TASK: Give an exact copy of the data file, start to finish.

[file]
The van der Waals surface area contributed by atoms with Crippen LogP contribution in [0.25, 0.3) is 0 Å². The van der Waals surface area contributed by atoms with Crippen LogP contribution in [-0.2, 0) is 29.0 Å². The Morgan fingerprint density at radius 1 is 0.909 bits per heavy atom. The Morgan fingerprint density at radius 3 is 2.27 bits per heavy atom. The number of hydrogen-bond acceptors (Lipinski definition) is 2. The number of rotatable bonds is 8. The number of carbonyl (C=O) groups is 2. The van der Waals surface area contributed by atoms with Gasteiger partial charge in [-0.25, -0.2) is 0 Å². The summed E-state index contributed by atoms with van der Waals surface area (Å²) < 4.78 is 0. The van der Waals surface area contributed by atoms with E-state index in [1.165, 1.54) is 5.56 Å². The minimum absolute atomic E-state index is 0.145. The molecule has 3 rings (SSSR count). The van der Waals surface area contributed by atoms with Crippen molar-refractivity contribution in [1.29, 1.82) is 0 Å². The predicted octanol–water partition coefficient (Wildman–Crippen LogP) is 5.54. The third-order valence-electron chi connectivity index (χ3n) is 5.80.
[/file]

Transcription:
The van der Waals surface area contributed by atoms with Crippen LogP contribution in [0.25, 0.3) is 0 Å². The van der Waals surface area contributed by atoms with Crippen LogP contribution in [-0.2, 0) is 29.0 Å². The Morgan fingerprint density at radius 1 is 0.909 bits per heavy atom. The Morgan fingerprint density at radius 3 is 2.27 bits per heavy atom. The number of hydrogen-bond acceptors (Lipinski definition) is 2. The number of rotatable bonds is 8. The number of carbonyl (C=O) groups is 2. The van der Waals surface area contributed by atoms with Gasteiger partial charge in [-0.25, -0.2) is 0 Å². The summed E-state index contributed by atoms with van der Waals surface area (Å²) < 4.78 is 0. The van der Waals surface area contributed by atoms with E-state index in [1.165, 1.54) is 5.56 Å². The minimum absolute atomic E-state index is 0.145. The molecule has 3 rings (SSSR count). The van der Waals surface area contributed by atoms with Crippen molar-refractivity contribution in [1.29, 1.82) is 0 Å². The predicted octanol–water partition coefficient (Wildman–Crippen LogP) is 5.54. The third-order valence-electron chi connectivity index (χ3n) is 5.80.